Sie sind auf Seite 1von 4

3-D Printing in


Hydrogen Fuel Cells

for Unmanned Systems

The NRL crew after the successful flight of a 3-D printed fuel cell aboard the Ion Tiger UAV. Left to right: Dan Edwards,
Drew Rodgers, Ben Gould, Steve Carruthers, Mike Schuette, and Karen Swider-Lyons. Not shown: Chris Bovais.

The Naval Research Laboratory (NRL) has been leading

the development of lightweight
hydrogen fuel cell systems for
long-endurance unmanned air
vehicles (UAVs), starting with
the modest 3-hour flight of the
Spider Lion in 2004, followed
by the 24-hour flight of the Ion
Tiger in 2009, the 48-hour flight
of the Ion Tiger in 2013, and the
deployment of the XFC tactical
UAV from the torpedo tube of a
submarine in 2013. NRL also assisted in a demonstration flight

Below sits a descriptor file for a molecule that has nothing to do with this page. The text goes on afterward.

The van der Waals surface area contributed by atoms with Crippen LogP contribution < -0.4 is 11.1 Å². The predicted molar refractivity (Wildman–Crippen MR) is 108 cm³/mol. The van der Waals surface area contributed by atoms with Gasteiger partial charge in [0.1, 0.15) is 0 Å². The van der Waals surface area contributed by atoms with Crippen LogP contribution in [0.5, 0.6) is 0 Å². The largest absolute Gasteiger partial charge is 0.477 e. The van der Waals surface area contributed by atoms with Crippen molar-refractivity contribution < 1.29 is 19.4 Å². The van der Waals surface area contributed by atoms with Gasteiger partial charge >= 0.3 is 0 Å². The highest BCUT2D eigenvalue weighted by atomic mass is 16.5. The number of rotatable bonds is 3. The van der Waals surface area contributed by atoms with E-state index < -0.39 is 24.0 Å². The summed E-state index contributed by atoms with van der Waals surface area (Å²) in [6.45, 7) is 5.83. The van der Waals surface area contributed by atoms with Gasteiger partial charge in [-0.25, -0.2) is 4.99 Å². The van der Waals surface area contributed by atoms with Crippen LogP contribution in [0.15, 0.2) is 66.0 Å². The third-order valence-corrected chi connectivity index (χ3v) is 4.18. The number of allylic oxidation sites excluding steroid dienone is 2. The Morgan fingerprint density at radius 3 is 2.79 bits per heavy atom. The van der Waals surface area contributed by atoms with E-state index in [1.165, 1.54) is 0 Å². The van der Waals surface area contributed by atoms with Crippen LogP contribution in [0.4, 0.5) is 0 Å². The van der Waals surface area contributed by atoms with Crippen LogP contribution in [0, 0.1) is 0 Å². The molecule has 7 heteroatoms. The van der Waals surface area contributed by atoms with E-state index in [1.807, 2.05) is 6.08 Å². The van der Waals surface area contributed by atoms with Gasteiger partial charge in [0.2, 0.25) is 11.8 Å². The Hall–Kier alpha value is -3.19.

of Insitus ScanEagle vehicle on
a hydrogen fuel cell in 2010.


In a recent project, an NRL team

leveraged 3-D printing and other
prototyping tools in NRLs Laboratory
for Autonomous Systems Research
(LASR) for developing and integrating their next generation of hydrogen
fuel cells into unmanned systems.
Additive manufacturing processes
such as 3-D printing promise rapid
prototyping of new designs so they
can be tested and verified without the
expense of traditional manufacturing.
The team used new tools in the LASR,
plus commercial tools, to investigate
how 3-D printing can be used toward
improving fuel cells for unmanned
The motivation for NRLs research into
hydrogen fuel cells is clear. Fuel cells
directly convert the energy in hydrogen to electricity by electrochemically
combining with the oxygen in air.

The only byproducts are water and

low-grade heat, and no combustion